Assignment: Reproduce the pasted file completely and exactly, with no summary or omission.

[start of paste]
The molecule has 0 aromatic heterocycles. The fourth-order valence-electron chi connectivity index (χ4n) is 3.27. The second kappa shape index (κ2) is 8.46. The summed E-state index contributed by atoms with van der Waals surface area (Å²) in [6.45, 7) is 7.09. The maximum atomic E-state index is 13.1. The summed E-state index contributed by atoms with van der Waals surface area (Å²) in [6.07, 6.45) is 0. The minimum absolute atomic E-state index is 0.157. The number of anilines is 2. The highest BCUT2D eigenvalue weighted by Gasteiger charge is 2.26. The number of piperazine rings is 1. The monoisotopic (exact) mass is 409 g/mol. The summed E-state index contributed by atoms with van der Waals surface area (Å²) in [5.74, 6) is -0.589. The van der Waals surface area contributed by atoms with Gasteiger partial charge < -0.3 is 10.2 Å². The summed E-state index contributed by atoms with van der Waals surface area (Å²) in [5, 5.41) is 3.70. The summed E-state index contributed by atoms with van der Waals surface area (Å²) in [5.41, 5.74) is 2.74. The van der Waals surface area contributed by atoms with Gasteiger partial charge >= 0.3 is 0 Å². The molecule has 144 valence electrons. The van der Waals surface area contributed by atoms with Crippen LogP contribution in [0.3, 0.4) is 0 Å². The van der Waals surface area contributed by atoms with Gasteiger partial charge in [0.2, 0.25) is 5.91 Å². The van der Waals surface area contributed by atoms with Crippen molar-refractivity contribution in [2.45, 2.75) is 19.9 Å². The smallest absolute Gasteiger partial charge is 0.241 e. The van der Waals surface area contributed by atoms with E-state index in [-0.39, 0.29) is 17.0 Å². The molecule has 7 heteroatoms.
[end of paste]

The molecule has 0 aromatic heterocycles. The fourth-order valence-electron chi connectivity index (χ4n) is 3.27. The second kappa shape index (κ2) is 8.46. The summed E-state index contributed by atoms with van der Waals surface area (Å²) in [6.45, 7) is 7.09. The maximum atomic E-state index is 13.1. The summed E-state index contributed by atoms with van der Waals surface area (Å²) in [6.07, 6.45) is 0. The minimum absolute atomic E-state index is 0.157. The number of anilines is 2. The highest BCUT2D eigenvalue weighted by Gasteiger charge is 2.26. The number of piperazine rings is 1. The monoisotopic (exact) mass is 409 g/mol. The summed E-state index contributed by atoms with van der Waals surface area (Å²) in [5.74, 6) is -0.589. The van der Waals surface area contributed by atoms with Gasteiger partial charge < -0.3 is 10.2 Å². The summed E-state index contributed by atoms with van der Waals surface area (Å²) in [5, 5.41) is 3.70. The summed E-state index contributed by atoms with van der Waals surface area (Å²) in [5.41, 5.74) is 2.74. The van der Waals surface area contributed by atoms with Gasteiger partial charge >= 0.3 is 0 Å². The molecule has 144 valence electrons. The van der Waals surface area contributed by atoms with Crippen LogP contribution in [0.3, 0.4) is 0 Å². The van der Waals surface area contributed by atoms with Gasteiger partial charge in [0.2, 0.25) is 5.91 Å². The van der Waals surface area contributed by atoms with Crippen molar-refractivity contribution in [2.45, 2.75) is 19.9 Å². The smallest absolute Gasteiger partial charge is 0.241 e. The van der Waals surface area contributed by atoms with E-state index in [-0.39, 0.29) is 17.0 Å². The molecule has 7 heteroatoms.